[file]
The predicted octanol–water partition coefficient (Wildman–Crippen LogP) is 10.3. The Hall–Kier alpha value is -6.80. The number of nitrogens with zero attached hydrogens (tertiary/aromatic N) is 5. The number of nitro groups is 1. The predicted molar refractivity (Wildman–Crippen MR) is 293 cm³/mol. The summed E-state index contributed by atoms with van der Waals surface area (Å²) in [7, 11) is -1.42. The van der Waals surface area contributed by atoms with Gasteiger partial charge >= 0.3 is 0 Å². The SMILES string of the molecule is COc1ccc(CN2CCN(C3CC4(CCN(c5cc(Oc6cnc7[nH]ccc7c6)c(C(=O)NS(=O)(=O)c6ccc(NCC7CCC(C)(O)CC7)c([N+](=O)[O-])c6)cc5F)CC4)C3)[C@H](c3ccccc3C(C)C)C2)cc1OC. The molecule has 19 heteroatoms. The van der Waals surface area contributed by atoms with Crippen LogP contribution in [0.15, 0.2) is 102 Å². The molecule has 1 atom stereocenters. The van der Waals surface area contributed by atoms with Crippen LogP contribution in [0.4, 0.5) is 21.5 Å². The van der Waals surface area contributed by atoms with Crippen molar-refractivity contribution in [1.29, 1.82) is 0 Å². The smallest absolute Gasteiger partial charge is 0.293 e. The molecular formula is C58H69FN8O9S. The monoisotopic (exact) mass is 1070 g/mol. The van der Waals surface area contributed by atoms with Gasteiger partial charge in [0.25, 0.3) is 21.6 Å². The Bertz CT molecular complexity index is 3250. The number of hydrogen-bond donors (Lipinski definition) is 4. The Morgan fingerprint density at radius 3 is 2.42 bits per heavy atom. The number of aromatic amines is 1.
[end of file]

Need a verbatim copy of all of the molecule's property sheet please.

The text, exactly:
The predicted octanol–water partition coefficient (Wildman–Crippen LogP) is 10.3. The Hall–Kier alpha value is -6.80. The number of nitrogens with zero attached hydrogens (tertiary/aromatic N) is 5. The number of nitro groups is 1. The predicted molar refractivity (Wildman–Crippen MR) is 293 cm³/mol. The summed E-state index contributed by atoms with van der Waals surface area (Å²) in [7, 11) is -1.42. The van der Waals surface area contributed by atoms with Gasteiger partial charge >= 0.3 is 0 Å². The SMILES string of the molecule is COc1ccc(CN2CCN(C3CC4(CCN(c5cc(Oc6cnc7[nH]ccc7c6)c(C(=O)NS(=O)(=O)c6ccc(NCC7CCC(C)(O)CC7)c([N+](=O)[O-])c6)cc5F)CC4)C3)[C@H](c3ccccc3C(C)C)C2)cc1OC. The molecule has 19 heteroatoms. The van der Waals surface area contributed by atoms with Crippen LogP contribution in [0.15, 0.2) is 102 Å². The molecule has 1 atom stereocenters. The van der Waals surface area contributed by atoms with Crippen LogP contribution in [0.4, 0.5) is 21.5 Å². The van der Waals surface area contributed by atoms with Crippen molar-refractivity contribution in [1.29, 1.82) is 0 Å². The smallest absolute Gasteiger partial charge is 0.293 e. The molecular formula is C58H69FN8O9S. The monoisotopic (exact) mass is 1070 g/mol. The van der Waals surface area contributed by atoms with Gasteiger partial charge in [0.25, 0.3) is 21.6 Å². The Bertz CT molecular complexity index is 3250. The number of hydrogen-bond donors (Lipinski definition) is 4. The Morgan fingerprint density at radius 3 is 2.42 bits per heavy atom. The number of aromatic amines is 1.